Pumpkins Smashed Along the Liffey
Irish Voice - December 19, 1995

WITH their current record outselling both the Rolling Stones and Madonna in the U.S. top ten, the Chicago-born quintet Smashing Pumpkins went to Dublin recently as the first step in a planned European invasion. Schedules had to be altered though when these American tough guys came up against a gang of pre-teen Dubliners along the Liffey.

The Pumpkins, as led by Billy Corgan, went down the quays for a photo shoot. As photographers are wont to do, the lenseman decided the band would look good with the grittiest parts of the quays as a backdrop.

However, a gang of what were said to be 12- or 13- year-old kids approached the photo shoot-in-progress and demanded money. Essentially, their philosophy was: we live here, and you wealthy pop stars are not going to come in for an hour to get some good street credibility and then walk away without, er, making a donation. If not, well, on yer bike then.

The Pumpkins crew balked. Reportedly there was a moment of tension, with the band's handlers saying, on yer bike yourselves you little punks, we're busy here. The kids split, saying, right then, we'll be back with our big brothers.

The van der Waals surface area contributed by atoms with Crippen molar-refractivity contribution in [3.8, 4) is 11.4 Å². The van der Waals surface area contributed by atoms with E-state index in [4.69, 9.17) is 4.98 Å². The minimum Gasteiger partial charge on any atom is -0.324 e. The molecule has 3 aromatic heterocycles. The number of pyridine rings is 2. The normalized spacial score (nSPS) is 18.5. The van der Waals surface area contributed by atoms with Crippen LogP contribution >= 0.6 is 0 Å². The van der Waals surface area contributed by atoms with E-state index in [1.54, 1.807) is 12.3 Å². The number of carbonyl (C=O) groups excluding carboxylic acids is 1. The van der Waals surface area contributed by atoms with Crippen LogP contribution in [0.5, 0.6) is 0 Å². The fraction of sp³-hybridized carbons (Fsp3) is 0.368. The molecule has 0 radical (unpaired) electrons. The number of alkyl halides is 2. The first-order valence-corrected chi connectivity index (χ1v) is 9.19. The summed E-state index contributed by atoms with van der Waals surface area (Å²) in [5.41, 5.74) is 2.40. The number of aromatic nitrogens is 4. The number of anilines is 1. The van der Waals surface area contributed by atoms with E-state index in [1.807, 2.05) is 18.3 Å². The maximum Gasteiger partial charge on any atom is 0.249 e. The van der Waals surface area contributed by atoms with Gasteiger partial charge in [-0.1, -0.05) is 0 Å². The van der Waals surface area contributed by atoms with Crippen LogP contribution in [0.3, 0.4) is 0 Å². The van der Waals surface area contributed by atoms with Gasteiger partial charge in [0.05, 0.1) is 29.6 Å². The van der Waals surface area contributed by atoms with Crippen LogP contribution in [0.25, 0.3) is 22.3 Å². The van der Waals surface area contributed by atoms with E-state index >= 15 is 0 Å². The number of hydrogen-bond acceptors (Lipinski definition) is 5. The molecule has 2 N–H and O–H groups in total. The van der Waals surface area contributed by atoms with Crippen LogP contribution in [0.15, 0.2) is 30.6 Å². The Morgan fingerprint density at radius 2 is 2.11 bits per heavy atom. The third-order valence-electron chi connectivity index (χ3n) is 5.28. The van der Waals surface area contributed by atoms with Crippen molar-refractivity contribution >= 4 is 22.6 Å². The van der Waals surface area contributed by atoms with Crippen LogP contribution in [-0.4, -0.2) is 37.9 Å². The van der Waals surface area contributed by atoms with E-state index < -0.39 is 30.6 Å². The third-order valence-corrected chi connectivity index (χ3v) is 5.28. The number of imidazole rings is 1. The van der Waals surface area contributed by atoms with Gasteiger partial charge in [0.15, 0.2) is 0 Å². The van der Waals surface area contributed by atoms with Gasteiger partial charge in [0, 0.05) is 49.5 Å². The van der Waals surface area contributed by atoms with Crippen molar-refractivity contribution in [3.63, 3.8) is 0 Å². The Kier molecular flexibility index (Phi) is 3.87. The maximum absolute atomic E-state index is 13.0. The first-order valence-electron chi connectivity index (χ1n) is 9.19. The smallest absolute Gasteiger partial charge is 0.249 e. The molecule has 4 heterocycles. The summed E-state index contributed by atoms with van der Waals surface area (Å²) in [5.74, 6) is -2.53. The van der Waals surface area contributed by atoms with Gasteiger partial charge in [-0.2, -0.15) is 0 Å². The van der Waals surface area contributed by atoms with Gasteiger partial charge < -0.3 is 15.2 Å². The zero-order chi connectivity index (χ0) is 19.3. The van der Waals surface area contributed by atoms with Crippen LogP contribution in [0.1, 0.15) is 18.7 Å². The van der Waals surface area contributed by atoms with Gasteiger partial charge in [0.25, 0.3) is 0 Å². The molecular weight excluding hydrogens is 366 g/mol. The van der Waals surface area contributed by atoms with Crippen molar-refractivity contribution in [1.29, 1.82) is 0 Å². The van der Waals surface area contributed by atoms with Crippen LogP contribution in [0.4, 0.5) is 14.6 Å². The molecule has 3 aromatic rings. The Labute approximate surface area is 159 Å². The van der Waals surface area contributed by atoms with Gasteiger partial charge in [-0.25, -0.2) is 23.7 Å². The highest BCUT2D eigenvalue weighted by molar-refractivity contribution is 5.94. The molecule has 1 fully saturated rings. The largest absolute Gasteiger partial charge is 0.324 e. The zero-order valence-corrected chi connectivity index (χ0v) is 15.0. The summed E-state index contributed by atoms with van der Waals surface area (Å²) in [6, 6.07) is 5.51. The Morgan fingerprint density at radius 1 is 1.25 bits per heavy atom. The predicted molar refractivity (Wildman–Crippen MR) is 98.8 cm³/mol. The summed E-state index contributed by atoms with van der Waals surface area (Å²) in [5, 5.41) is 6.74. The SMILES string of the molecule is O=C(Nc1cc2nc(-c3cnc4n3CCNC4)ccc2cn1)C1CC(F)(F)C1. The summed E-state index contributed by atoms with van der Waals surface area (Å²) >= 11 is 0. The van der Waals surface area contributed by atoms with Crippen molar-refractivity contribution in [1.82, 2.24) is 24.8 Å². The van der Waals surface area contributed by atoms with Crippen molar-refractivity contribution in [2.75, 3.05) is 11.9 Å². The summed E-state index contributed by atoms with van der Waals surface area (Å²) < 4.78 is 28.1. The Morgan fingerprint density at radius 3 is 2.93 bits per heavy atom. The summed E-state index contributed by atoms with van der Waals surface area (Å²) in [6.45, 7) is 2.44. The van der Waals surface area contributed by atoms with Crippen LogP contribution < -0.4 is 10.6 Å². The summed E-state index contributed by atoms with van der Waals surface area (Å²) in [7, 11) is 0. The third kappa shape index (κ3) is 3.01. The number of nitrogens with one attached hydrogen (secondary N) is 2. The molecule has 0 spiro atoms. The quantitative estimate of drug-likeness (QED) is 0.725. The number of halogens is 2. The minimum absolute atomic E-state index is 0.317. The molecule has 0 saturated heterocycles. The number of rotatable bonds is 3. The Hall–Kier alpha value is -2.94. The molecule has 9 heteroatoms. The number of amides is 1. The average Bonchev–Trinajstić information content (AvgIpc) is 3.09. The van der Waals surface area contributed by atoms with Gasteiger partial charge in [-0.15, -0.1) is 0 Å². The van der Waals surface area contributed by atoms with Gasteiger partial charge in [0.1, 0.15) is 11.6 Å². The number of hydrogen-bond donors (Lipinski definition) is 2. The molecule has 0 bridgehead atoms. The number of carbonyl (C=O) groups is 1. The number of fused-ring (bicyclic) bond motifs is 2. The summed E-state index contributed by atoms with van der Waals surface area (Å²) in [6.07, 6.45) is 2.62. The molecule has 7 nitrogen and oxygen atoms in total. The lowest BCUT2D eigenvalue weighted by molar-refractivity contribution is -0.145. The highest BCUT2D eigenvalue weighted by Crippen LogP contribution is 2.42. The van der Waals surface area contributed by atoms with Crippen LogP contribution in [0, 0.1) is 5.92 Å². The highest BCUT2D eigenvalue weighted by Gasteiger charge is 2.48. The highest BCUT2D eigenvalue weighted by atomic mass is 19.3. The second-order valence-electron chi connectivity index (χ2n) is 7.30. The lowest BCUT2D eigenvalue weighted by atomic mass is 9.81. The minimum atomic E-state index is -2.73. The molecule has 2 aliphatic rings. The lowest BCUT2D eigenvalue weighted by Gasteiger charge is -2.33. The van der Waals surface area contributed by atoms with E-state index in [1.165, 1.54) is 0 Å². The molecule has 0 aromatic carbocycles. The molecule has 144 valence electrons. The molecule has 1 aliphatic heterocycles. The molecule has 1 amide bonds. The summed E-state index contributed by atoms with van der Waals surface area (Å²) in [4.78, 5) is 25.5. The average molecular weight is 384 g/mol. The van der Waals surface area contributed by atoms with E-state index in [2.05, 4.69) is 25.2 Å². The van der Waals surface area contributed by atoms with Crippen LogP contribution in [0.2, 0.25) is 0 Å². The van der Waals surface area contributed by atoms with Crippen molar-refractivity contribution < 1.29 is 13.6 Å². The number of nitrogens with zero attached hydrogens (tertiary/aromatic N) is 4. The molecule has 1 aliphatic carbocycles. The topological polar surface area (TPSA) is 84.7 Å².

No problem, said the Pumpkins, who continued to snap away. Then, apparently, they got scared.They quickly piled everything into the van and they were off before the big brothers arrived.

On a more musical note, the above-mentioned new record, a double album with a very awful title Mellon Collie and the Infinite Sadness, is actually quite good. Unfortunately, Mr. Corgan has begun to mope a bit too much in his lyrics (as the album title might suggest), but the music is melodic and powerful, with plenty of surprises. It might not be as stunning as the band's second album, the 1993 classic Siamese Dream, but a record of this size (28 songs) will have you unearthing new treasures for months to come. If you liked Siamese Dream, you' ll love this one. Just don't play it down the Liffey at night.

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